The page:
Heimo Korth is a young man whose heart has always been in the wilderness. He is among many young men who venture into the northern frontiers of Alaska for the adventure in the 70's. What makes him different is that he is only one of the very few who manages to make a living there, a rather meager one but a living nonetheless. He builds a cabin in the bush, in fact he builds a few. He traps for fur and hunts for food.
The story is respectfully and lovingly told by Heimo's cousin, James Campbell. James visits Heimo often and spends weeks at a time living at Heimo's place. He shares with the reader what it is like for him to live in the bush and anecdotally for Heimo and his family. Edna, an Eskimo woman and Heimo's wife, loves the wilderness. The family does look forward to spending six weeks in town during the short summer season. They have two daughters, Rhonda and Krin, who were raised on the frontier and know no other kind of life.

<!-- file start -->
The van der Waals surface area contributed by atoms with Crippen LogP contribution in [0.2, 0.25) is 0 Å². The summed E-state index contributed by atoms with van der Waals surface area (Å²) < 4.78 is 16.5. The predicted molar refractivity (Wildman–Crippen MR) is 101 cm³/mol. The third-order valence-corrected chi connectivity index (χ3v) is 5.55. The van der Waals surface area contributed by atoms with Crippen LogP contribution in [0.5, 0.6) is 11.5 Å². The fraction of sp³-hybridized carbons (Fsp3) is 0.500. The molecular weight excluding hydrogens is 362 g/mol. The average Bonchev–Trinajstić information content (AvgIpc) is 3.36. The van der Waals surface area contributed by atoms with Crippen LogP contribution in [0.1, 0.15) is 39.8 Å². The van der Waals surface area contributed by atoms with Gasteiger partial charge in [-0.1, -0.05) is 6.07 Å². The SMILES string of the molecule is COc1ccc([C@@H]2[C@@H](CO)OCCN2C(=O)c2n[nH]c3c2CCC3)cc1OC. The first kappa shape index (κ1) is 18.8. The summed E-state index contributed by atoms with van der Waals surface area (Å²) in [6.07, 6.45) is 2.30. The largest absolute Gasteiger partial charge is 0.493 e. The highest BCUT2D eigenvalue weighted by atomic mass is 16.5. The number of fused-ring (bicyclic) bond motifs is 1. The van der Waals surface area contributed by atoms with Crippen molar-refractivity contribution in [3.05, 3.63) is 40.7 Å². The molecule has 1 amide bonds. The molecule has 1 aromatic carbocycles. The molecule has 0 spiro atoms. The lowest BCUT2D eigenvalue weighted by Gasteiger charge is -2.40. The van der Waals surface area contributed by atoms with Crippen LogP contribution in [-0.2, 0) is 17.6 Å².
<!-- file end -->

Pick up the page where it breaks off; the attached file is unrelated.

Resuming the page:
The long cold winter, no electricity, and water retrieved from the river in large buckets once or twice a day are only some of the hardships. Food consisted of caught animals and any basic stores they were able to afford on their infrequent trips to town. Meals were cooked outdoors in the Arctic summer, on a wood burning stove in the winter. There was always the danger of a roaming grizzly while outdoors. The only way in or out of their part of the country is by air in small bush planes.
The review of this Book prepared by Coletta Ollerer